THE PAINSTAKING PROCESS TO PRODUCE IMMORTAL PORTS

Mar 15, 2024

It took decades for the vineyards of touriga nacional to deliver fruit with necessary depth and intensity.

Article by Michael Fridjhon posted by Business Day on 28 February 2024

In 2023, after 35 years of membership, Carel Nel, proprietor and cellarmaster of the Boplaas estate in Calitzdorp, tendered his resignation as a producing member pf the Cape Winemakers’ Guild.  He was making way for the next generation, conscious that change should not be retarded by the inertia of the past.

Nel is by no means the first of the 1980s cohort to pack away his pipette.  While most of the original members of the institution, which began life at the beginning of that decade, are still very much alive, several had already decided to call it a day.  But there are differences when it comes to Nel.

The first and most obvious one is that his wines and spirits are still very much part of the guild’s annual auction offering: it’s not as if he had tiptoed towards the exit because his auction selections no longer made the cut for the sale.  The maturation horizon for the wines he makes lies much further in the distance compared with those produced by most other guild members.  Nel has been the leading light in port-style production for most of the time he was part of the guild.  Since these fortifies are almost immortal (in human terms), wines that he’s made a decade or two ago are – if anything – worth more than current releases.

I’ve known Nel for 40 years.  When he came to Johannesburg to present his final selection in 2023 he brought a collection of ports – mainly the older ones – to share with me on a trip down memory lane.  It turned out to be equivalent of an archaeological dig into the distant vinous past.  In the line-up the young wines were already 15 years old.  At ground zero we brushed the dust off this 1986 – the wine that set him on his course to learn port-style winemaking from Portuguese producers, thus transforming the fortified wine industry in the Cape.

It’s worth delving a little into this era: so much that we take for granted today emerged from the troubled years of the 1980s.  This was the decade when international varieties first became widely available in SA.  Most growers were experimenting with sauvignon blanc and chardonnay, with merlot and pinot noir.  For Nel there wasn’t much point in focusing on cultivars that would never flourish in the hot, dry Karoo.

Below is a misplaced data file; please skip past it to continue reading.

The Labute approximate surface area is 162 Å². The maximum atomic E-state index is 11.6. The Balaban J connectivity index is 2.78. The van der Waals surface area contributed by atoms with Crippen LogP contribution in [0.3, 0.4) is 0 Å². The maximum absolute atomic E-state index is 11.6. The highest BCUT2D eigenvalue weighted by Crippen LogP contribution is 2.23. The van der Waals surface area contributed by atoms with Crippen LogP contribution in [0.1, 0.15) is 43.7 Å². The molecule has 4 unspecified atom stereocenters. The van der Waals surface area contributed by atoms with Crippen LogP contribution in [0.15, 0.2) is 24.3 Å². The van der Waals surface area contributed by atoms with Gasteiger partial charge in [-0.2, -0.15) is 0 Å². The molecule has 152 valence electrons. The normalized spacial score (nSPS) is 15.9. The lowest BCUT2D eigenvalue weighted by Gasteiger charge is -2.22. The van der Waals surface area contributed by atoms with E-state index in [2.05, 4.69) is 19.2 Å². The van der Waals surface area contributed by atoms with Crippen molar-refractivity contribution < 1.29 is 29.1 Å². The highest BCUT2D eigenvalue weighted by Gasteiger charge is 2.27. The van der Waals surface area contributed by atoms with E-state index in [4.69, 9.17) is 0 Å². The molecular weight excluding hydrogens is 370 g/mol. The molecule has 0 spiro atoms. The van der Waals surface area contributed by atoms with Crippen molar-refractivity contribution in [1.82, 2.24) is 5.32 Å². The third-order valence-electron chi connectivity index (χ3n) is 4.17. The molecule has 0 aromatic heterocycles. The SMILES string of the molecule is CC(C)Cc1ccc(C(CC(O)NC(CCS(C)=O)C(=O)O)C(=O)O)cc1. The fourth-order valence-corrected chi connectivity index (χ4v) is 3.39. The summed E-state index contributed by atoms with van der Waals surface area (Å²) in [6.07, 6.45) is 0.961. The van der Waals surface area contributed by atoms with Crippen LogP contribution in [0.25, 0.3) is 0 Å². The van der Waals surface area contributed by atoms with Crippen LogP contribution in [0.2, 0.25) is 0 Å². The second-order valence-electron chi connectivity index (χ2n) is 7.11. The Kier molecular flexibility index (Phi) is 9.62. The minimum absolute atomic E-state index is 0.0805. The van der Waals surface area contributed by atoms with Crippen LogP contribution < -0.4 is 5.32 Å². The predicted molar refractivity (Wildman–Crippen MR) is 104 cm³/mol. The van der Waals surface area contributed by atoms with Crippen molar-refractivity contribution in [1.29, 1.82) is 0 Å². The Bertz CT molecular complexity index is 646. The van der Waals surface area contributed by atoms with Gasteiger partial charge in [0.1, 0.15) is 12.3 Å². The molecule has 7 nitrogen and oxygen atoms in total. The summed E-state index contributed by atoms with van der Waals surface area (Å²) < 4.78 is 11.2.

Instead he looked at the fortified wine industry – already in decline – and decided to harness Portuguese port cultivars to the climate his part of the world shared in common with the Douro Valley.  It was a several-stage process: for a start, not all the key cultivars were available in SA.  Vineyards still has to be planted and the young vines needed time to establish themselves.  In the meantime, Nel travelled the Douro Valley and the port lodges of Oporto, learning from the likes of the Symingtons, whose brands (Graham’s, Warre’s and Dow’s – and, after 2006, Cockburn’s) confirmed their status as port royalty.

In the world of wine, nothing of importance is achieved overnight.  It took decades before the vineyards of touriga nacional delivered fruit whose depth and intensity promised great wine.  In the meantime, Nel had access to old vine tinta barocca.  His latest releases also include a little Souzao.  Nel has 45 vintages behind him; however, there are probably no more than 15 where the quality of the grapes together with the vintage conditions delivered the prospect of a wine worthy of the unconditional respect of his mentors.

His decision to stay on as a non-producing member is not a matter of egotism: his knowledge and experience will add enormous value to the next generation of producers – even to those who may never focus on the style Nel has made his specialty.  In the meantime, his daughter, Margaux, has taken up the succession.  With 18 vintages to her name, and a master’s degree in Calitzdorp touriga nacional, it’s hard to imagine a qualified successor.